Manufacturing is a brilliant sector to operate in. It brings ideas to life, and you can actually feel them coming into fruition with each passing day. Manufacturing is also very versatile with regards to who cares about it. You can make products for your own customers, or you can work in a B2B sense.
The key asset for any manufacturing business is the employees. Not only are you hiring skilled workers that have tremendous talent, but they are in short supply. Engineers are always a niche kind of professional. It’s not like accountants which are a dime a dozen.
You need to protect your employees from the very real dangers of manufacturing. They face different kinds of dangers, from poisonous air molecules, something heavy falling on them, slipping, hazardous chemicals, heat exhaustion, and exposure to cold.
How to deal with a spill
Hazardous spills don’t just refer to nuclear waste in nuclear power stations. Although, this is the image that comes to many of our minds. A hazardous liquid could be anything such as brake fluid leaking out of the container in a car manufacturing line.
It could be a cooling liquid for your machines, or it could be oil. How do you deal with something like an oil spill? You use an oil spill kit that has socks, absorbent material which you can shovel onto the liquid that has spilled, a waste disposal drum, and personal protective equipment.
The socks are not like socks you wear, they’re a tubular structure that you put around the spill to stop it from spreading. They absorb the liquid rapidly and prevent it from traveling any further. This is something you need on slick surfaces such as those you find in warehouses and retail stores.
Make sure the employee dealing with this is wearing protective equipment which will prevent him or her from breathing in the fumes and touching the liquid that could burn their skin. You should also put signs down on the floor to warn people of the spill until it has been properly cleaned and the area is made safe to use again.
What if something falls?
One of the scariest dangers of working in manufacturing is something heavy and large falling on top of an employee. This could be something like a car chassis that wasn’t properly gripped by a moving robot hand. It could be parts that are not perfectly stored and kept away from ledges. It could be something like loose tools which are not put away in their correct holding place.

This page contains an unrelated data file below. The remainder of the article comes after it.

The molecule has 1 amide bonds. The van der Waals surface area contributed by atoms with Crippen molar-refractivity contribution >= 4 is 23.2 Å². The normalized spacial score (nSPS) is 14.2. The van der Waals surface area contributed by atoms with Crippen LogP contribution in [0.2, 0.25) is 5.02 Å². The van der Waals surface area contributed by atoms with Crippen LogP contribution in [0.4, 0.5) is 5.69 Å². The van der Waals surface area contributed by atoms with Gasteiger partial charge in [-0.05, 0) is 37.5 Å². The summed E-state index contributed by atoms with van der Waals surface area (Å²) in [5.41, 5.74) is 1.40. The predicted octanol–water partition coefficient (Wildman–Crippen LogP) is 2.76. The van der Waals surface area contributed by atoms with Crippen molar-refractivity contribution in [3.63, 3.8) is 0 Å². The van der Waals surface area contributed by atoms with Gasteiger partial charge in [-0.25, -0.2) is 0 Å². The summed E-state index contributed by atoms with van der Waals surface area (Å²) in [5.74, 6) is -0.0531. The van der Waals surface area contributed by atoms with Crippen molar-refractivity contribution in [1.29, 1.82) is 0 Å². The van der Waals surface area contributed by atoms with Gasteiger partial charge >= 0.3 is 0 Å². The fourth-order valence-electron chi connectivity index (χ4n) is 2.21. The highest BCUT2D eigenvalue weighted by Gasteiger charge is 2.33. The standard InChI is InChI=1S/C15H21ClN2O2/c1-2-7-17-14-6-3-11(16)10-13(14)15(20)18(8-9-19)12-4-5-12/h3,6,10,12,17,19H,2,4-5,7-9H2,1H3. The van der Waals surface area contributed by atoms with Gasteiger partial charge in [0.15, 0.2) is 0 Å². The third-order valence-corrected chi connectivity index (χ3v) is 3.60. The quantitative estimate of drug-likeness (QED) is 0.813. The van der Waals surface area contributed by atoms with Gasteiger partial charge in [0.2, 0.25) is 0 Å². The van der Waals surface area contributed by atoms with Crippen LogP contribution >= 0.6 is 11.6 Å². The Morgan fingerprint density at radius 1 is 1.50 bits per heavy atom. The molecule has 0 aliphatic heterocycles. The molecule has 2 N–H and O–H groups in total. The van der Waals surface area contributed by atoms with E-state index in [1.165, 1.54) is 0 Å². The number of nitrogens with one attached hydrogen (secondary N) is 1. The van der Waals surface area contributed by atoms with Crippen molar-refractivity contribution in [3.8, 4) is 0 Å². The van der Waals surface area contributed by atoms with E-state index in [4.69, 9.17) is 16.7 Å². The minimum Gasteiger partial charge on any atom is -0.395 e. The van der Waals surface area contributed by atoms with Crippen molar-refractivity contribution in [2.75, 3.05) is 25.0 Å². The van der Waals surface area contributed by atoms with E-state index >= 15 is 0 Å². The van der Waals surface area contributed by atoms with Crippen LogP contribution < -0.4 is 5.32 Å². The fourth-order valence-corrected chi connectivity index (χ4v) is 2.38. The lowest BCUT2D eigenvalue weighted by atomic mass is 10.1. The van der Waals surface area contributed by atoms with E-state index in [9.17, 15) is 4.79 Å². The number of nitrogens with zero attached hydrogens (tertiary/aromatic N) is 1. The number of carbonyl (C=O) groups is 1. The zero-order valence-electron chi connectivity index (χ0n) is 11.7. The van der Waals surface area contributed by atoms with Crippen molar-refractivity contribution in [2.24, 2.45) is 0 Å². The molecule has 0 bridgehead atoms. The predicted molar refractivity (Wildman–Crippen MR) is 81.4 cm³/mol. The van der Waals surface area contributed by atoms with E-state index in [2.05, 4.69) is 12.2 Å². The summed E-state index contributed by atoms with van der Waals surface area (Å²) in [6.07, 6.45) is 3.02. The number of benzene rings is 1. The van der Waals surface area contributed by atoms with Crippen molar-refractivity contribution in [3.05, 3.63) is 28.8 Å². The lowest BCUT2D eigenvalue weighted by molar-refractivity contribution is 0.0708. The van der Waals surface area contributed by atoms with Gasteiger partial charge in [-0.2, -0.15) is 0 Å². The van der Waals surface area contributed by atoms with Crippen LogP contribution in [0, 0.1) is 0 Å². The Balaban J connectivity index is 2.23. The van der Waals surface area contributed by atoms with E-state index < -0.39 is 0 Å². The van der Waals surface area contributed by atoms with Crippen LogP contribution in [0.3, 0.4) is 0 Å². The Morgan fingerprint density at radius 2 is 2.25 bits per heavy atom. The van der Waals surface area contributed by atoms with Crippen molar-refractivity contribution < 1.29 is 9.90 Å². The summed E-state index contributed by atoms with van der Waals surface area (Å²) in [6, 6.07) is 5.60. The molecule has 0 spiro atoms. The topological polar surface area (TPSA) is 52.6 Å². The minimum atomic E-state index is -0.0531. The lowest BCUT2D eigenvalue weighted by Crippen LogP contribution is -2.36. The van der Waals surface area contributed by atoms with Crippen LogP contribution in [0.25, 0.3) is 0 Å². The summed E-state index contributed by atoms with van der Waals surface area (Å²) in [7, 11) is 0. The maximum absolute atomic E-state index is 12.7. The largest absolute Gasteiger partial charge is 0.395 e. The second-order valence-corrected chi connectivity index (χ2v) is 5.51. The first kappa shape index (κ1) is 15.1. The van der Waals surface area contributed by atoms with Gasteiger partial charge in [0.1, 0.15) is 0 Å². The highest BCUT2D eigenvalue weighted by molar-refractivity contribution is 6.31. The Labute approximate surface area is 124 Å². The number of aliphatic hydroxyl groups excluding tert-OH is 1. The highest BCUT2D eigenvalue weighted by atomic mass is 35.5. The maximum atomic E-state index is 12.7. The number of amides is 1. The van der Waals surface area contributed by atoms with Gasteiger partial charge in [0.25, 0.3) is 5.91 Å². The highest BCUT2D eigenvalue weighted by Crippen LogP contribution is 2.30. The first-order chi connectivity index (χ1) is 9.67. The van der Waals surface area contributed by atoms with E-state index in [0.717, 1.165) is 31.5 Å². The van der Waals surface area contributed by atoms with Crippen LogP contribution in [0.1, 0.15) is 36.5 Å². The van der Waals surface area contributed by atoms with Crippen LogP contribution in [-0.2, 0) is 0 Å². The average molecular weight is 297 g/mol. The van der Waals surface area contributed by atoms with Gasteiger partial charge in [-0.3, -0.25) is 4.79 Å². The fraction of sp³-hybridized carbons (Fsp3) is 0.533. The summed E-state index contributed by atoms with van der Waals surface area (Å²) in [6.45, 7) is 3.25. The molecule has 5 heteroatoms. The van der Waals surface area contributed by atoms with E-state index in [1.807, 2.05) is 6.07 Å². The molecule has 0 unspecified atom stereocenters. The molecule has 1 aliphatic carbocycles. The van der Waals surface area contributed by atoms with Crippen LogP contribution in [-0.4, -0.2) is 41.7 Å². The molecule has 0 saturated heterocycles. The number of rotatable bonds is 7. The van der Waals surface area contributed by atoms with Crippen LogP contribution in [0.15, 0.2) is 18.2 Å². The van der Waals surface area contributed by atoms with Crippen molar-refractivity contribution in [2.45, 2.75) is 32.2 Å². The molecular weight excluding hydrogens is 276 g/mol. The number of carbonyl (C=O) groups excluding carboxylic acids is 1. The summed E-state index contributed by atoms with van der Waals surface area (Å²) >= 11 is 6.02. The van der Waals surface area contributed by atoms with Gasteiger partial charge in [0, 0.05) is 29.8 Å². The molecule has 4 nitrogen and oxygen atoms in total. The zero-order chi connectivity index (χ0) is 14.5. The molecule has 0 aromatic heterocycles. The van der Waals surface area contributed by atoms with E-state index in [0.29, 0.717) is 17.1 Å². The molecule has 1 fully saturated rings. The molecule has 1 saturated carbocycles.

So what do you do when something like this happens? You find an employee on the floor, hurt, and they need help right away. Firstly you need someone who can perform emergency first aid and a first aid kit. So this means you should train your managers and employees to be able to do things like reading a pulse, performing CPR, leg elevation, putting pressure on open wounds, and talking to the injured person to calm them down and prevent them from going into shock.
You should always have first aid kits close by in any part of your manufacturing facility. For good practice, place one first aid kit at the end of each section. So this will allow everyone to remember where it is as they walk past it each time they enter the building and their operating area.
Caught in machinery
Just the mere thought of being trapped in a heavy-duty machine sends peoples’ toes curling. It can be one of the most traumatic things anyone witnesses and it’s not uncommon for people who saw their friend and work colleague get chewed up in a machine, seriously hurt or killed, to need therapy to deal with their psychological trauma. So what do you do if someone is caught in a machine that you operate for your manufacturing business?
You firstly need to have a protocol to halt power going to the machine. So the first thing you need to train your employees to do is to stop the machine from working using the emergency cease function button. Then you need to stabilize the person caught in it. Let them know you are there, you’re dealing with the situation to get them free.
Call the emergency services so he or she can receive immediate lifesaving treatment. You should also have tools that you can use to prevent the machine from working. These could be solid tools and bars. Some machines have so much torque that even when they have been halted, any further movement triggered by trying to free the person can make them operate mechanically.
This should be commonplace but it’s not. Many companies don’t realize they need to report on incidents of all kinds. Whether they are near-miss, actual incidents where someone was hurt, or even if no one was hurt. Part of the reason is that there needs to be financial accounting for the damage caused and the incident could also be something compliance needs to know about.
It’s easy to make incident reports once you know how, and you have the right software to support your managers who will be tasked with producing them. You may also need to formulate a method that could include taking photographic evidence of an incident, interviewing employees involved in it, and also making suggestions on how to improve the situation for the future. Incident reporting should be a weekly occurrence so you can catch emerging risks that could be hidden otherwise. If you don’t have the right protocols to deal with a particular event, it’s more than likely that it’s because it’s a new event that you hadn’t planned for.
Manufacturing accidents are unfortunately common. You’re lucky to go a month without an employee getting hurt. So it’s vital to have first aid kits and training throughout the entire workforce. But also, invest in proper spill containment equipment, and emergency stoppage procedures.
Discussion about this post